Stratten is arguably best-known for the concept that is also the name of the company he owns: UnMarketing. Unmarketing, he says, is what happens when you stop marketing and start engaging. Unmarketing is when you focus on building trust and connection, so when your market needs your product or service, you are the logical choice.
Stratten founded his company in 2002 on the belief that folks can build a better business world based on integrity, community and authenticity. In other words, sell who and what you really are and not what your marketing says you are. Together, Scott and his wife, Alison, have taught their unconventional practices to thousands of people worldwide and are co-authors of six bestselling business “unbooks” including “Unmarketing,” “Unselling” and “Unbranding.” Stratten says that their seventh book will likely share the very same title as his upcoming NACS Show speech: “Unleadership.”
Unleadership, however, can take place at many levels of the company—not just the CEO. Truly successful unleaders, whether they are shift leads, store managers or regional managers, are successful because folks choose to follow them because they admire how they lead—not just because of their job title. This is typically related to the personality, experience, attitude and wisdom of that person.
If front-line workers feel comfortable, safe and valued, they can make all the difference in store culture."
SAFE AND VALUED
The best unleaders, Stratten says, are those who spend the most time listening to future unleaders, who are typically their line workers. If front-line workers feel comfortable, safe and valued, they can make all the difference in store culture. A c-store that is staffed by three happy employees can be wildly successful. These upbeat employees not only will likely continue to work for the store with positive attitudes but also will help to attract positive-thinking future employees, he says.
Great unleaders also encourage their employees to cement deep friendships. That’s because employees who get along well are much more likely to watch out for each other. If you have a friend at work, for example, you’re likely to cover for that friend when they’re not available—as they will for you, says Stratten.
But when employees don’t get along—or have issues between them—it’s particularly important for the best unleaders to listen and respond. If you ignore the problem, it will only fester, says Stratten. “You don’t leave a job because of a bad coworker. You leave a job because of a manager who does nothing about it,” said Stratten.
Successful unleaders never talk negatively about any staff members behind their backs.
“That’s showing bias and favoritism and can only lead to a toxic work environment,” he said.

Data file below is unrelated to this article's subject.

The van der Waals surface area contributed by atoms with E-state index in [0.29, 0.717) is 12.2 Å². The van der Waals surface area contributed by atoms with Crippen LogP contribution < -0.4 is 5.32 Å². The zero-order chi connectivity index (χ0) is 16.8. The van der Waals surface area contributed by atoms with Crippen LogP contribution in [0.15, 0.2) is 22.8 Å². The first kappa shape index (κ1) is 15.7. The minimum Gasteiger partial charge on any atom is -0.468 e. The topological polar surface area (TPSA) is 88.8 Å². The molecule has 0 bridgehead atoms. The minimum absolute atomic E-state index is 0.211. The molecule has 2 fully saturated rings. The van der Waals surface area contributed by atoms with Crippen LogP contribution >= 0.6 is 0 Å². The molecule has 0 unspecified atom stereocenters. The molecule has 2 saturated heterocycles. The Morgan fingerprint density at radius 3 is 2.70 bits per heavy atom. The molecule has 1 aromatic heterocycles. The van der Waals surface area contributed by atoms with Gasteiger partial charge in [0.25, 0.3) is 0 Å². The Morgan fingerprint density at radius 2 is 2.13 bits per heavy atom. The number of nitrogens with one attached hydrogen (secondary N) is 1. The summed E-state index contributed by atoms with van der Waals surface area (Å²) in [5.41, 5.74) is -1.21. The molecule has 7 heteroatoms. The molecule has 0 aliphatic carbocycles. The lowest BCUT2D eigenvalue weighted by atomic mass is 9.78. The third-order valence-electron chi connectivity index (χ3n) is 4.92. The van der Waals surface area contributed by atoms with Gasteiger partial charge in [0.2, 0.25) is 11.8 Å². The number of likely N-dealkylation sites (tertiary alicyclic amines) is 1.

At the same time, the pandemic has changed the equation about what qualities make the best unleaders. It was once widely believed that the very best unleaders were those who were 100% customer-focused.
But the pandemic changed the way some customers treat employees. For example, some customers will blow up at any c-store employee who asks them to wear a mask. But no customer has the right to abuse any of your employees, says Stratten. And employees need to see and feel this in action. If any customer is abusive toward your staff, that customer must be told—in no uncertain terms—to leave and not come back. “Protecting your employees must come first,” said Stratten.
Stratten is mindful that most c-store owners do not run big chains, but, instead, own only one or two stores. Key to their success, he says, is to embrace that small size and use it to their advantage. For example, you may have a store in Gainesville, Florida, where the University of Florida plays football. As an independent store owner, you might decide to embrace that local connection and encourage employees to wear Gator-themed clothing and even sell lots of Gator merchandise. A larger chain store might have to request permission from corporate to do such things.
In the end, acts of kindness can go a long way for any unleader at any level.
Stratten practices this daily. Nevermind that he and his wife have five kids. They also have three cats and two dogs—all of them rescues who started out as foster pets and all of which they kept. The couple’s life goal is to open their own animal sanctuary—and there’s little doubt that they’ll accomplish that.
Effective leaders don’t achieve success by accident. Part of it is in the positive actions they take to help others. The very best unleaders, Stratten says, are not self-defined but defined “by who chooses to follow you.”
Any leader can sell a breakfast sandwich. But only an unleader will sell it 24/7—then ask if you want your hash browns stuffed inside of it.
Unlead, and they will come.